Tame the Butterflies

Does your child stress out before a test? Help is here.

By Sara Kendall


Does your child stress out before a big test? Worrying about doing well on a test or exam can do a number on your child’s tummy — and his academic performance.

Try these straightforward strategies to help your child face big and smaller tests, alleviate stress, and put feelings in perspective.

Stay On Top of It

Encourage good study habits. Provide a quiet, well lit area with little distractions to help your child stay on task and make sure she keeps up with daily homework. Cramming the night before a test adds more stress and usually leads to less learning. Explain to your child that it is important to keep up with the teacher’s pace for optimal learning.

If your child does not have a clear understanding of the homework before leaving class, make sure he asks the teacher. Not knowing what the homework is or how to complete it is a prescription for falling behind and low test scores.

A Good Start

Make sure your child goes to bed on time the night before the test. A good night’s sleep is important for clear thinking.

Prepare a well-balanced breakfast with protein to help him stay full and alert. Arrive at school on time; being late will only increase your child’s stress

Think Positive

Give your kid the chance to discuss her feelings with you. Explain that a certain degree of test anxiety is normal and everyone has some. Help her remember how hard she studied. Encourage her to relax by breathing deeply and staying focused.

After the Test

After the test has been graded, review it with your child. Go over any mistakes and make sure he understands why he missed what he did. Help identify areas of weakness to make improvements for a better performance next time. Praise your child for work done well.

If Problems Persist

If your kid brings home low test scores on a regular basis arrange for a conference with the teacher. A teacher can identify areas of weakness that you might miss and can suggest ways to strengthen them.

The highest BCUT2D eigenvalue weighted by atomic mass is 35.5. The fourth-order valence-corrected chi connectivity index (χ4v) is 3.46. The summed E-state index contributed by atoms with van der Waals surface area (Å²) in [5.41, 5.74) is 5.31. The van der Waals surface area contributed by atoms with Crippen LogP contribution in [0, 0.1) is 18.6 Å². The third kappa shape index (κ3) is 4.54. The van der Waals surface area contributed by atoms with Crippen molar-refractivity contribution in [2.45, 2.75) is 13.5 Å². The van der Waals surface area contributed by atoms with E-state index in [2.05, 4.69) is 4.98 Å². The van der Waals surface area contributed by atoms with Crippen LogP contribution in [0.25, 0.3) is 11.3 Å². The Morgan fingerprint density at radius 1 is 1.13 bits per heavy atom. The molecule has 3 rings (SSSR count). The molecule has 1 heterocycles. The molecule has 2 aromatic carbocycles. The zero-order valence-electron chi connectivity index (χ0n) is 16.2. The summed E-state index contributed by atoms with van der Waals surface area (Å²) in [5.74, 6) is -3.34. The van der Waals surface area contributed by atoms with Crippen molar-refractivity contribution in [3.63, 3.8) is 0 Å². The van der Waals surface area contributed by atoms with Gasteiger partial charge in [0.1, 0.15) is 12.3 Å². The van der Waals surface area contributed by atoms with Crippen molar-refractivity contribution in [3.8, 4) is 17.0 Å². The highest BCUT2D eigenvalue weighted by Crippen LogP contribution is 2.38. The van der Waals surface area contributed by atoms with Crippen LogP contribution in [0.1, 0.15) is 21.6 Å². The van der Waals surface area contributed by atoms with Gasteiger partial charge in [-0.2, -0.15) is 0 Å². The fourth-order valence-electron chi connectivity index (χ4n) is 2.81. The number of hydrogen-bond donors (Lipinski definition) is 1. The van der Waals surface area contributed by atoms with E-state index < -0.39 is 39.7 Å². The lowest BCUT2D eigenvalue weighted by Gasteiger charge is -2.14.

Ask about extra work, which can reinforce a concept or provide some additional help. If the teacher’s time is limited, consider a tutor to provide personalized attention to bring your child up to speed.

Test-Taking Tips

Review the following test-taking strategies with your offspring and go over them when a test is near. Keep these handy for easy reference.

  • Read directions and every possible answer before making a decision – the best answer could be the last one;
  • Focus on one question at a time rather than thinking about the whole test;
  • Reread questions and answers when there is any doubt;
  • Try to get the correct answer by reasoning and eliminating wrong answers;
  • If you don’t know an answer to a question, skip it for the time being. Come back to it later;
  • Answer every question. An unanswered question is always wrong, but even a guess may be correct;
  • Don’t worry about how fast others work. Concentrate on your own performance. You’re being graded on correct answers, not speed.

Integrating all the above strategies into your child’s weekly routine will go a long way in preparing her for success in school. If he is prepared, gets parental support, and has the opportunity to talk openly and work through concerns, he will be able to better control test-taking fears. Anxiety will subside, confidence will return, and test performance will improve.


Sara Kendall is a freelance writer and mother of two daughters.